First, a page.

In August 1905, Stravinsky became engaged to his first cousin, Katherine Gavrylivna Nosenko.[9] In spite of the Orthodox Church's opposition to marriage between first cousins, the couple married on 23 January 1906. They lived in the family's residence at 66 Kryukov Cannal in Saint Petersburg before they moved into a new home in Ustilug, which Stravinsky designed and built which he later called his "heavenly place" and wrote many of his first compositions there.[19][20] It is now museum with documents, letters, and photographs on display, and the annual Stravinsky Festival takes place in the nearby town of Lutsk.[21][citation needed][22] Stravinsky and Nosenko's first two children, Fyodor (Theodore) and Ludmila, were born in 1907 and 1908, respectively.[23]

Ballets for Diaghilev and international fame, 1909–1920[edit]

Sergei Diaghilev

By 1909, Stravinsky had composed two more pieces, Scherzo fantastique, Op. 3 and Feu d'artifice ("Fireworks"), Op. 4. In February of that year, both were performed in Saint Petersburg at a concert that marked a turning point in Stravinsky's career. In the audience was Serge Diaghilev, a Russian impresario and owner of the Ballets Russes who was struck with Stravinsky's compositions. He wished to stage a mix of Russian opera and ballet for the 1910 season in Paris, among them a new ballet from fresh talent that was based on the Russian fairytale of the Firebird.[24] After Anatoly Liadov was given the task of composing the score, he informed Diaghilev that he needed about one year to complete it.[25] Diaghilev then asked the 28-year-old Stravinsky, who had provided satisfactory orchestrations for him for the previous season at short notice and agreed to compose a full score.[24] At 50 minutes in length, The Firebird was revised by Stravinsky for concert performance in 1911, 1919, and 1945.

The Firebird premiered at the Opera de Paris on 25 June 1910 to widespread critical acclaim and Stravinsky became an overnight sensation.[26][27][28] As his wife was expecting their third child, the Stravinskys spent the summer in La Baule in western France. In September, they moved to Clarens, Switzerland where their second son, Sviatoslav (Soulima), was born.[29] The family would spend their summers in Russia and winters in Switzerland until 1914.[30] Diaghilev commissioned Stravinsky to score a second ballet for the 1911 Paris season. The result was Petrushka, based the Russian folk tale featuring the titular character, a puppet, who falls in love with another, a ballerina. Though it failed to capture the immediate reception that The Firebird had following its premiere at Théâtre du Châtelet in June 1911, the production continued Stravinsky's success.

It was Stravinsky's third ballet for Diaghilev, The Rite of Spring, that caused a sensation among critics, fellow composers, and concertgoers. Based on an original idea, the production features a series of primitive rituals celebrating the advent of spring, after which a young girl is chosen as a sacrificial victim and dances herself to death. Stravinsky's score contained many novel features for its time, including experiments in tonality, metre, rhythm, stress and dissonance. The radical nature of the music and choreography caused a near-riot at its premiere at the Théâtre des Champs-Élysées on 29 May 1913.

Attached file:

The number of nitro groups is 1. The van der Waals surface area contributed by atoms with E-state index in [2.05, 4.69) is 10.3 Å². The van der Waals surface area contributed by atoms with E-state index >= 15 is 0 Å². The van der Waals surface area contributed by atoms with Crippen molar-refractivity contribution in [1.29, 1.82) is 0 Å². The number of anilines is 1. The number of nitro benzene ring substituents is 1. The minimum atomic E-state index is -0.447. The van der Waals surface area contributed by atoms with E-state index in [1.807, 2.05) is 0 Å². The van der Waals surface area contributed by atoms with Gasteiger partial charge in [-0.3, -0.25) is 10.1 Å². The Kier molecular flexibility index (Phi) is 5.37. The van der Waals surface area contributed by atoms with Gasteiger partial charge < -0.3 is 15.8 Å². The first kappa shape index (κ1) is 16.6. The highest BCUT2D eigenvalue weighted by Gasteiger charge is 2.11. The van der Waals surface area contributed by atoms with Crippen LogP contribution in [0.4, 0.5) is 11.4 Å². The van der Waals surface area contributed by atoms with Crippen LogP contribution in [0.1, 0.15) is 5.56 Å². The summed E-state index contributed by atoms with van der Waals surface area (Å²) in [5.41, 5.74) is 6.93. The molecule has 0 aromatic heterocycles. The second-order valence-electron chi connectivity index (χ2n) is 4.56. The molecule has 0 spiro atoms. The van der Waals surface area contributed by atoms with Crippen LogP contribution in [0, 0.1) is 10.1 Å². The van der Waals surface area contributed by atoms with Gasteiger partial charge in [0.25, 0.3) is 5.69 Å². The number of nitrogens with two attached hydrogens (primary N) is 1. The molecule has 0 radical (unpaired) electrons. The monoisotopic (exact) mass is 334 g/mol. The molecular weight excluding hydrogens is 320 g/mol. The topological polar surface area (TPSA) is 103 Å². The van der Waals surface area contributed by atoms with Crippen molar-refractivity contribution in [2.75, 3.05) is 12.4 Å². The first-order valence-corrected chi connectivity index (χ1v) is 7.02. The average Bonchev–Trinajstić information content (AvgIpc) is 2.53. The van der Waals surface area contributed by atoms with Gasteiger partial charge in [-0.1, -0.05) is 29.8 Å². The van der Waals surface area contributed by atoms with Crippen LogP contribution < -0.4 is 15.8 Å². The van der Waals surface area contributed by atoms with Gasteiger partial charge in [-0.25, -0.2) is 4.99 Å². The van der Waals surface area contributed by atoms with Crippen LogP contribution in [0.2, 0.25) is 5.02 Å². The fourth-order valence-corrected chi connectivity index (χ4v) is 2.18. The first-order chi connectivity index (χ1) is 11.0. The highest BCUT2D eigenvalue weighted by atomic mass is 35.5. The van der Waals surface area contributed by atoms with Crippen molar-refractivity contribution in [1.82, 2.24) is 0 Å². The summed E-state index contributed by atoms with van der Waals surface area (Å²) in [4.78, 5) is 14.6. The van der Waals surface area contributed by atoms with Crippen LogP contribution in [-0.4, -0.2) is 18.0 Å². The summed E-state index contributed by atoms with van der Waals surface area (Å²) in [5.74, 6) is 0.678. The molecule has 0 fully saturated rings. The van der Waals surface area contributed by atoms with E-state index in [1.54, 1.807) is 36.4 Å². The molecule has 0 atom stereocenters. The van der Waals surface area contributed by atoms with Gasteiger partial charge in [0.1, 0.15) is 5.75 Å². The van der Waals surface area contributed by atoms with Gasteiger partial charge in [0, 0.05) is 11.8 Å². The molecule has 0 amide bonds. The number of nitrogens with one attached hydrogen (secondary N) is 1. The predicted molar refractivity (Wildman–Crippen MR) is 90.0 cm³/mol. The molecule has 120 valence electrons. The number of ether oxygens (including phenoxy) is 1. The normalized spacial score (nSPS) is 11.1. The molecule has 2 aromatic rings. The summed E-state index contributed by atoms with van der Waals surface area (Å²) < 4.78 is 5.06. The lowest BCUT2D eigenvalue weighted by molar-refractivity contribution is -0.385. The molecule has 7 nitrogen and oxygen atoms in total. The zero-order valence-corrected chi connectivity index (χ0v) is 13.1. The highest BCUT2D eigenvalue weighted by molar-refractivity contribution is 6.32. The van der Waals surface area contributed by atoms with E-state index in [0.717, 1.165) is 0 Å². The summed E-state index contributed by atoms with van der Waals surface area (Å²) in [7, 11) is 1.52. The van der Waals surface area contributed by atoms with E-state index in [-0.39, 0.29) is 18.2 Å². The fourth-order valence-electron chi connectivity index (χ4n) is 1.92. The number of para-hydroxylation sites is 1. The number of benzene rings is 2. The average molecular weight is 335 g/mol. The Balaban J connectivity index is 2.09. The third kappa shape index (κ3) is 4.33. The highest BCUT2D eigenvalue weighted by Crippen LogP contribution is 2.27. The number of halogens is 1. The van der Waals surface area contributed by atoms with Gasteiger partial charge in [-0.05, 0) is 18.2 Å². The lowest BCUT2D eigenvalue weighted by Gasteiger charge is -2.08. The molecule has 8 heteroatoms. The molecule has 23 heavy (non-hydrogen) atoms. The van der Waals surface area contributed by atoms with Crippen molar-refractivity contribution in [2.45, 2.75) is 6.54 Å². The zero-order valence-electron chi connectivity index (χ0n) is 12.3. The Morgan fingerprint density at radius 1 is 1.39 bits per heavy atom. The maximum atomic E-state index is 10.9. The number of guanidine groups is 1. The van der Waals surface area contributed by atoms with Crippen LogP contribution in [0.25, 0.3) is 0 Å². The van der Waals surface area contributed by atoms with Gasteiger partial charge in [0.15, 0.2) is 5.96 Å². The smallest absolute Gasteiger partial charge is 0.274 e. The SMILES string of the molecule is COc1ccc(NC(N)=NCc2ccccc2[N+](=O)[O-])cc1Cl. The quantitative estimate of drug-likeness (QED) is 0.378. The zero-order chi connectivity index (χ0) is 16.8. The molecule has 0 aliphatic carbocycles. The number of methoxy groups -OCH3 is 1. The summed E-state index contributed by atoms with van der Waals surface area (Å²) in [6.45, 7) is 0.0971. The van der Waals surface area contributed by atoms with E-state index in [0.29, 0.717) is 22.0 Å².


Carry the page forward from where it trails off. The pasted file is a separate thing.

Shortly after the premiere, Stravinsky contracted typhoid from eating bad oysters and he was confined to a Paris nursing home. He left in July 1913 and returned to Ustilug.[31] For the rest of the summer he focused on his first opera, The Nightingale (Le Rossignol), based on the same-titled story by Hans Christian Andersen, which he had started in 1908.[32] On 15 January 1914, Stravinsky and Nosenko had their fourth child, Marie Milène (or Maria Milena). After her delivery, Nosenko was discovered to have tuberculosis and was confined to a sanatorium in Leysin in the Alps. Stravinsky took up residence nearby, where he completed The Nightingale.[33][34] The work premiered in Paris in May 1914, after the Moscow Free Theatre had commissioned the piece for 10,000 rubles but soon became bankrupt. Diaghilev agreed for the Ballets Russes to stage it.[35][36][37] The opera only lukewarm success with the public and the critics, apparently because its delicacy did not meet their expectations following the tumultuous Rite of Spring.[34] However, composers including Maurice Ravel, Béla Bartók, and Reynaldo Hahn found much to admire in the score's craftsmanship, even alleging to detect the influence of Arnold Schoenberg.[38]

Group of supporters and members of the Ballets Russes in 1911

In April 1914, Stravinsky and his family returned to Clarens.[35] Following the outbreak of World War I later that year, he was ineligible for military service due to health reasons.[30] Stravinsky managed a short visit to Ustilug to retrieve personal items just before national borders were closed.[39] In June 1915, he and his family moved from Clarens to Morges, a town six miles from Lausanne on the shore of Lake Geneva. The family lived there (at three different addresses), until 1920.[40] In December 1915, Stravinsky made his conducting debut at two concerts in aid of the Red Cross with The Firebird.[41] The war and subsequent Russian Revolution in 1917 made it impossible for Stravinsky to return to his homeland.[42]